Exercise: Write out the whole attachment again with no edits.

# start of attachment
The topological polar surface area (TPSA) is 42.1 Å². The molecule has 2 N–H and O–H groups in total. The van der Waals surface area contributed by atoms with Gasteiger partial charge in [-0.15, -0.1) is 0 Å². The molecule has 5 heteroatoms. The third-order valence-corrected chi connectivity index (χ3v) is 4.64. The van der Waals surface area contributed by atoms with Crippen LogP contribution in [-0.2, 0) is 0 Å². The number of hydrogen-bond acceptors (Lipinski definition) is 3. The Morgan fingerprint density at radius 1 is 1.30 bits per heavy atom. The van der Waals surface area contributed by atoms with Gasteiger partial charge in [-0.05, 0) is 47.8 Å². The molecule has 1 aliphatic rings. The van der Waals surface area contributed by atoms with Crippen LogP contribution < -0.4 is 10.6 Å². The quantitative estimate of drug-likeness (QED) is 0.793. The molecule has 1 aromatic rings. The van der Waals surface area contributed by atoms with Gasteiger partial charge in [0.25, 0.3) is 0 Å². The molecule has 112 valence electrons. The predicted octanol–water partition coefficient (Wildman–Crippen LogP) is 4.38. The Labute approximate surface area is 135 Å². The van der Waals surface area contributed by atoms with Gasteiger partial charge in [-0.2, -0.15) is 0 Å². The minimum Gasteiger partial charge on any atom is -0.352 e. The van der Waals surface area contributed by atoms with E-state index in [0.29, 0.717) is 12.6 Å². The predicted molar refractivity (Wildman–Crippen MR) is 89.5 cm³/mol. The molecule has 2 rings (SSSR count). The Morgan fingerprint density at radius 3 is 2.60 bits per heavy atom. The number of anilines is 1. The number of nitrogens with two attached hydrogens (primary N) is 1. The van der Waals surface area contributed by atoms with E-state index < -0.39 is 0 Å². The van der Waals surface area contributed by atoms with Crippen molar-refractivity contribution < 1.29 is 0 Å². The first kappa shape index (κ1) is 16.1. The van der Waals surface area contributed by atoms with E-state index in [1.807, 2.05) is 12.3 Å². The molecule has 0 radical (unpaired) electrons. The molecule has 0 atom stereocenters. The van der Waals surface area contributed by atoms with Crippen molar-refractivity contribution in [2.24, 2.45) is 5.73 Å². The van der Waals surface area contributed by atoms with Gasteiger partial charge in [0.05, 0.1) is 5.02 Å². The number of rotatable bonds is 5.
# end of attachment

The topological polar surface area (TPSA) is 42.1 Å². The molecule has 2 N–H and O–H groups in total. The van der Waals surface area contributed by atoms with Gasteiger partial charge in [-0.15, -0.1) is 0 Å². The molecule has 5 heteroatoms. The third-order valence-corrected chi connectivity index (χ3v) is 4.64. The van der Waals surface area contributed by atoms with Crippen LogP contribution in [-0.2, 0) is 0 Å². The number of hydrogen-bond acceptors (Lipinski definition) is 3. The Morgan fingerprint density at radius 1 is 1.30 bits per heavy atom. The van der Waals surface area contributed by atoms with Gasteiger partial charge in [-0.05, 0) is 47.8 Å². The molecule has 1 aliphatic rings. The van der Waals surface area contributed by atoms with Crippen LogP contribution < -0.4 is 10.6 Å². The quantitative estimate of drug-likeness (QED) is 0.793. The molecule has 1 aromatic rings. The van der Waals surface area contributed by atoms with Gasteiger partial charge in [0.25, 0.3) is 0 Å². The molecule has 112 valence electrons. The predicted octanol–water partition coefficient (Wildman–Crippen LogP) is 4.38. The Labute approximate surface area is 135 Å². The van der Waals surface area contributed by atoms with Gasteiger partial charge in [-0.2, -0.15) is 0 Å². The minimum Gasteiger partial charge on any atom is -0.352 e. The van der Waals surface area contributed by atoms with E-state index in [0.29, 0.717) is 12.6 Å². The predicted molar refractivity (Wildman–Crippen MR) is 89.5 cm³/mol. The molecule has 2 rings (SSSR count). The Morgan fingerprint density at radius 3 is 2.60 bits per heavy atom. The number of anilines is 1. The number of nitrogens with two attached hydrogens (primary N) is 1. The van der Waals surface area contributed by atoms with E-state index < -0.39 is 0 Å². The van der Waals surface area contributed by atoms with Crippen molar-refractivity contribution < 1.29 is 0 Å². The first kappa shape index (κ1) is 16.1. The van der Waals surface area contributed by atoms with E-state index in [1.807, 2.05) is 12.3 Å². The molecule has 0 radical (unpaired) electrons. The molecule has 0 atom stereocenters. The van der Waals surface area contributed by atoms with Crippen molar-refractivity contribution in [2.24, 2.45) is 5.73 Å². The van der Waals surface area contributed by atoms with Gasteiger partial charge in [0.05, 0.1) is 5.02 Å². The number of rotatable bonds is 5.